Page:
When buying steaks, buy the best grade of meat you can afford. Look for steaks with fine texture and firm to the touch. You want the color to be a light cherry red color, not deep red. Also look for steaks that have marbling, as it is the thin threads of fat running through the meat that make it Prime and gives the wonderful flavor.
Remove your steaks from the refrigerator at least 30 minutes before you plant to cook them – sometimes as long as 60 minutes (depending on size). Pat the steaks dry with a paper towel. You want to have a completely dry steak before cooking. If you steak is wet, you will essentially be steaming it! Coat steaks lightly with olive oil.
Do not salt your steaks just before cooking. Salt brings moisture (water) to the surface of the steak, and the water sits on the surface as you cook the steak. Thus, you are again basically steaming the steak. I know that a lot of people do salt their steaks before cooking, but trust me and don’t salt – the result will be juicy, delicious steaks to serve your family and guests! Salt after the steak is cooked to your liking, has rested the required time, and just before serving.
Using the Pan-Searing or Sear-Roasting techniques (see below techniques), proceed to cook your steak to your desired doneness. Use a meat thermometer to test for doneness:
Rare – 120 degrees F
Medium Rare – 125 degrees F
Medium – 130 degrees F
|What constitutes rare and medium-rare cooked meat?To satisfy government home economists, the Beef Council says rare beef means an internal temperature of 140 degrees F. Well, that is ok if you like well-done and dry meat. If you like moist, rosy meat, rare begins at 120 degrees and starts to become medium rare at 125 or 130 degrees. To cook your meat properly, you must purchase and use a good instant-read digital meat thermometer.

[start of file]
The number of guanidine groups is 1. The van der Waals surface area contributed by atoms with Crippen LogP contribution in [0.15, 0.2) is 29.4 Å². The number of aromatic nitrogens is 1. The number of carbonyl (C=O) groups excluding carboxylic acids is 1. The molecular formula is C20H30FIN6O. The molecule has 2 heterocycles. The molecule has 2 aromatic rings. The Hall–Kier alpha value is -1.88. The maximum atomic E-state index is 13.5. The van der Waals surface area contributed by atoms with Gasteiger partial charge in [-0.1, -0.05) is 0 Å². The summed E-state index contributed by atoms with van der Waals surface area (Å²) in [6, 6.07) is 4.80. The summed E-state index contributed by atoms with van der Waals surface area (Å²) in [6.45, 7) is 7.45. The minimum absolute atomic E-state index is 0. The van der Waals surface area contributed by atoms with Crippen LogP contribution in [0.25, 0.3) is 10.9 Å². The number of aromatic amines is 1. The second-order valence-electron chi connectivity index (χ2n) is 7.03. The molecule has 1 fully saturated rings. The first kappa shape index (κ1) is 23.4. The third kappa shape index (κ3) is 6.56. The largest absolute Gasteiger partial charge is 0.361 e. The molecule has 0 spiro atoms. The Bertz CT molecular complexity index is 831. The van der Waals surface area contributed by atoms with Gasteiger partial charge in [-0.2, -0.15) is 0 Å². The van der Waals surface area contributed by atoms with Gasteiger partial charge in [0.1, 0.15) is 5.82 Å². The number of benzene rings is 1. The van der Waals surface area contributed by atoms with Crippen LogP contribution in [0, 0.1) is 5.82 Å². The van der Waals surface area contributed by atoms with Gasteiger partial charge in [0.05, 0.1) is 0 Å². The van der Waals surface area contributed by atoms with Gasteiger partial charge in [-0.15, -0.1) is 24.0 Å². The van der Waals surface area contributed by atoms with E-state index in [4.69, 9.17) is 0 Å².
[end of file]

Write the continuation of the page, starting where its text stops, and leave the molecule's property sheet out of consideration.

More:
Definition: Carry-over cooking is caused by residual heat transferring from the hotter exterior of the meat to the cooler center. As a general rule, the larger and thicker the cut of meat, and the higher the cooking temperature, the more residual heat will be in the meat, and the more the internal temperature will rise during resting due to carry-over cooking. This means the meat must be removed from the heat at an internal temperature lower than your desired final internal temperature, allowing the residual heat to finish the cooking.
Making Cabernet Wine Sauce: Add the wine to the pan and bring to a boil, scraping any pieces of steak off the bottom of the pan and stirring them into the emerging sauce. Let the liquid boil until reduced to approximately 1/3 cup. Remove pan from heat. Add the butter and mix it in by swirling the pan. Pour the sauce over your perfectly cooked steaks just before serving.